How water is purified in water treatment plants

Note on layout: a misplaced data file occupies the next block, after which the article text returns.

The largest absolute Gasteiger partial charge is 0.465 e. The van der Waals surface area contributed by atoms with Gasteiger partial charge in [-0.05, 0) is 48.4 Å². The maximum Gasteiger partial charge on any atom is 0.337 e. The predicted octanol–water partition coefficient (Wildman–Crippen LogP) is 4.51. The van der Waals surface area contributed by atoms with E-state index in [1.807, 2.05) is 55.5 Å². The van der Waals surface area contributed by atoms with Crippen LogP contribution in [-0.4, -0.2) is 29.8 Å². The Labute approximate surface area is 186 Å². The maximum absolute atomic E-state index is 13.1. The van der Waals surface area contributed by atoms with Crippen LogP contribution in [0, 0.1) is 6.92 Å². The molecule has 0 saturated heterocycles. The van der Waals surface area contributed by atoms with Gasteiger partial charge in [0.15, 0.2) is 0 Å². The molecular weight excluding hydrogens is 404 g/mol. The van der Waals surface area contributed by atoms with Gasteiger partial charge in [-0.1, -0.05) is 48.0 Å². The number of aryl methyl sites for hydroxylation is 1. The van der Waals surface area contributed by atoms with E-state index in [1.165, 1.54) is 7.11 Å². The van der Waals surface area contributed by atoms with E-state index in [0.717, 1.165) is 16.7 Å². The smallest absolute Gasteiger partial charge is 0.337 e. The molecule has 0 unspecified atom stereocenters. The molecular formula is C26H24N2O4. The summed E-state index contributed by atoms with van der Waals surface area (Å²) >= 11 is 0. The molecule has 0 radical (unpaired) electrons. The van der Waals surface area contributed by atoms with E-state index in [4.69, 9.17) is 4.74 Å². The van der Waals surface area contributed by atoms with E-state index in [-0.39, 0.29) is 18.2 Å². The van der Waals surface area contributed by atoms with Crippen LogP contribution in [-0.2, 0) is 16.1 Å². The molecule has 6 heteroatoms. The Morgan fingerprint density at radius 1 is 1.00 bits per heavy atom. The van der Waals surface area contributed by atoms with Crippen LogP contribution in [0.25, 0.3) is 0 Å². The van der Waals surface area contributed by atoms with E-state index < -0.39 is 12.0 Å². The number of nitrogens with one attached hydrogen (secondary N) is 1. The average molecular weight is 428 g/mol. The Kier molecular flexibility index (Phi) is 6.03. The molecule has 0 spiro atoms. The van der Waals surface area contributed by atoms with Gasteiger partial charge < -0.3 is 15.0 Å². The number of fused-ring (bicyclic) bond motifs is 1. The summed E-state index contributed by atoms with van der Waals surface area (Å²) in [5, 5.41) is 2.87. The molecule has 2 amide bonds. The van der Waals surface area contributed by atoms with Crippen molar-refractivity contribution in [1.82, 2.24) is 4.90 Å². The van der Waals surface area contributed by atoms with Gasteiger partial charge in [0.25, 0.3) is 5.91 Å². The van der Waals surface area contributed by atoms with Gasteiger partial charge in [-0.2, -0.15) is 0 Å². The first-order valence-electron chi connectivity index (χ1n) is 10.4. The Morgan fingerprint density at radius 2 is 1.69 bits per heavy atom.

1. Pumping and containment – The majority of water must be pumped from its source or directed into pipes or holding tanks. To avoid adding contaminants to the water, this physical infrastructure must be made from appropriate materials and constructed so that accidental contamination does not occur. 2. Screening (see also screen filter) – The first step in purifying surface water is to remove large debris such as sticks, leaves, trash and other large particles which may interfere with subsequent purification steps. Most deep groundwater does not need screening before other purification steps. 3. Storage – Water from rivers may also be stored in bankside reservoirs for periods between a few days and many months to allow natural biological purification to take place. This is especially important if treatment is by slow sand filters. Storage reservoirs also provide a buffer against short periods of drought or to allow water supply to be maintained during transitory pollution incidents in the source river. 4. Pre-conditioning – Water rich in hardness salts is treated with soda-ash (sodium carbonate) to precipitate calcium carbonate out utilising the common-ion effect. 5. Pre-chlorination – In many plants the incoming water was chlorinated to minimise the growth of fouling organisms on the pipe-work and tanks. Because of the potential adverse quality effects (see chlorine below), this has largely been discontinued. pH adjustment Distilled water has a pH of 7 (neither alkaline nor acidic) and sea water has an average pH of 8.3 (slightly alkaline). If the water is acidic (lower than 7), lime, soda ash, or sodium hydroxide is added to raise the pH. For somewhat acidic waters (lower than 6.5), forced draft degasifiers are the cheapest way to raise the pH, as the process raises the pH by stripping dissolved carbon dioxide (carbonic acid) from the water. Lime is commonly used for pH adjustment for municipal water, or at the start of a treatment plant for process water, as it is cheap, but it also increases the ionic load by raising the water hardness. Making the water slightly alkaline ensures that coagulation and flocculation processes work effectively and also helps to minimize the risk of lead being dissolved from lead pipes and lead solder in pipe fittings. Acid (HCl or H2SO4) may be added to alkaline waters in some circumstances to lower the pH. Having alkaline water does not necessarily mean that lead or copper from the plumbing system will not be dissolved into the water but as a generality, water with a pH above 7 is much less likely to dissolve heavy metals than water with a pH below 7. Flocculation is a process which clarifies the water. Clarifying means removing any turbidity or colour so that the water is clear and colourless. Clarification is done by causing a precipitate to form in the water which can be removed using simple physical methods. Initially the precipitate forms as very small particles but as the water is gently stirred, these particles stick together to form bigger particles. Many of the small particles that were originally present in the raw water adsorb onto the surface of these small precipitate particles and so get incorporated into the larger particles that coagulation produces. In this way the coagulated precipitate takes most of the suspended matter out of the water and is then filtered off, generally by passing the mixture through a coarse sand filter or sometimes through a mixture of sand and granulatedanthracite (high carbon and low volatiles coal). Coagulants / flocculating agents that may be used include: 1. Iron (III) hydroxide. This is formed by adding a solution of an iron (III) compound such as iron(III) chloride to pre-treated water with a pH of 7 or greater. Iron (III) hydroxide is extremely insoluble and forms even at a pH as low as 7. Commercial formulations of iron...
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